An impressive but uneven debut feature, Stacy Cochran's MY NEW GUN boasts high production values and a briskly paced narrative. It also suffers from an identity crisis and, despite the help of a uniformly strong cast, fails to fulfill its potential.
On the surface, Debbie (Diane Lane) and Gerald Bender (Stephen Collins) are the photogenic embodiment of the American dream. Gerald has a glowing reputation as a New Jersey radiologist and Debbie is his beautiful, somewhat passive wife. There doesn't seem to be much genuine warmth in their
marriage, but there is plenty of boredom. When their newly engaged friends, Irwin (Bruce Altman) and Myra (Maddie Corman), come by for dinner, they bring along Myra's new surprise--a handgun they have purchased for their own protection. The next day, Gerald follows suit and buys a .38 revolver for
his household. Debbie is very uncomfortable with the whole thing, especially when Gerald unsuccessfully tries to teach her how to use it.
Skippy (James LeGros), a mysterious neighbor from across the street who seems to hold a certain power over Debbie, pleads with her to borrow the gun. She refuses but Skippy helps himself to the piece anyway. When Gerald finds out, he retrieves the gun but accidentally shoots himself in the foot.
While he recuperates in the hospital, Debbie and Skippy grow closer, though she's convinced he's up to no good. Skippy finally convinces her that he needs the gun to protect his mother, Kimmy (Tess Harper), a former country music star who has developed a taste for depressant drugs, from Andrew
(Bill Raymond), a deranged faith healer. Skippy and Debbie fall into bed, and she seems to come alive for the first time in his arms. Skippy borrows the gun again, this time with Debbie's permission.
When Gerald comes home from the hospital he promptly asks Debbie for a divorce. Meanwhile, Skippy begins shifting his mother from hotel to hotel in order to stay one step ahead of Andrew. After Andrew visits Debbie and interrogates her about Kimmy's whereabouts, she realizes the seriousness of the
situation. Debbie and Skippy tell their story to the police, who agree to shadow them until Andrew shows up. At Myra and Irwin's wedding, Andrew appears with an Uzi, but Debbie pulls out her gun and distracts him while the cops make their move and arrest him. The wedding goes on as Debbie and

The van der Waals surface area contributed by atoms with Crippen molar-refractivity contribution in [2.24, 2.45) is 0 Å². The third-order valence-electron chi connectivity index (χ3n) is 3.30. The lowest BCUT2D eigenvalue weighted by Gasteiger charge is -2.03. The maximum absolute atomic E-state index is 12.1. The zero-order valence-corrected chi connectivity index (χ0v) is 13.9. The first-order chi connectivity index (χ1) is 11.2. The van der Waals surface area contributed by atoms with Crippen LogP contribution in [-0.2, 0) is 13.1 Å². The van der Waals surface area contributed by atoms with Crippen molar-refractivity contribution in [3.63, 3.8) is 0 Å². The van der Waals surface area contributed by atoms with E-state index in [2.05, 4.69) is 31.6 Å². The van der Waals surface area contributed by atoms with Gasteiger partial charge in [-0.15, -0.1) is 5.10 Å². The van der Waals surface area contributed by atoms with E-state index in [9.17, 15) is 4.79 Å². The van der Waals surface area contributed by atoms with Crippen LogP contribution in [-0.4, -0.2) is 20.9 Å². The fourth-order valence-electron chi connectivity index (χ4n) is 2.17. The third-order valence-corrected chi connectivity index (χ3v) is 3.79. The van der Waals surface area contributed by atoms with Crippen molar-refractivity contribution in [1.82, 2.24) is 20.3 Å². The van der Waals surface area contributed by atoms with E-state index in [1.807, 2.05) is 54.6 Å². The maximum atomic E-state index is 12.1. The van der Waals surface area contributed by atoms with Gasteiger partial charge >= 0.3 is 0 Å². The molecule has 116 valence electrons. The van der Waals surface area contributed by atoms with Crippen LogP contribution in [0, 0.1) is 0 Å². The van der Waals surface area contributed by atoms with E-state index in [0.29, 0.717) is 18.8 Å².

Skippy ride off into the distance.
While writer-director Stacy Cochran is to be commended for getting her first feature made barely a year after graduating from Columbia University's graduate film program, MY NEW GUN feels like two disparate films spliced together. The darkly comic first half satirizes suburban domesticity, while
the second half degenerates into contrived melodrama topped by an unbelievable denouement.
MY NEW GUN's visuals are rich and effective. Cochran's sparing use of only a few locations is one way to keep a budget from going overboard, and her resourcefulness is to be commended; the film looks as though it cost five times the actual $2 million budget. The male-female relationships are well
handled, if weakened by the film's stylistic shift. It's also a welcome change to see a film in which, despite the fact that a violent weapon functions as a key thematic element, there is virtually no violence. What little there is takes place off camera--a wise decision.
Cochran's keen eye for casting is apparent from the leads down to the bit parts. Lane (CHAPLIN, TV's "Lonesome Dove") is wonderful as the blossoming, liberated Debbie. Somewhat underused in recent years, she perfectly captures her character's transformation from suburban slave to independent
achiever. LeGros (GUNCRAZY, DRUGSTORE COWBOY) is just spooky enough to pull off Skippy. As the quintessential yuppie, Collins is self-centeredness personified.
MY NEW GUN introduces a filmmaker who certainly has the ability to pique an audience's curiosity. If her story had maintained a more constant focus, it would have been more powerful and more entertaining. (Profanity, adult situations.)
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- Released: 1992
- Rating: R
- Review: An impressive but uneven debut feature, Stacy Cochran's MY NEW GUN boasts high production values and a briskly paced narrative. It also suffers from an identity crisis and, despite the help of a uniformly strong cast, fails to fulfill its potential. On th… (more)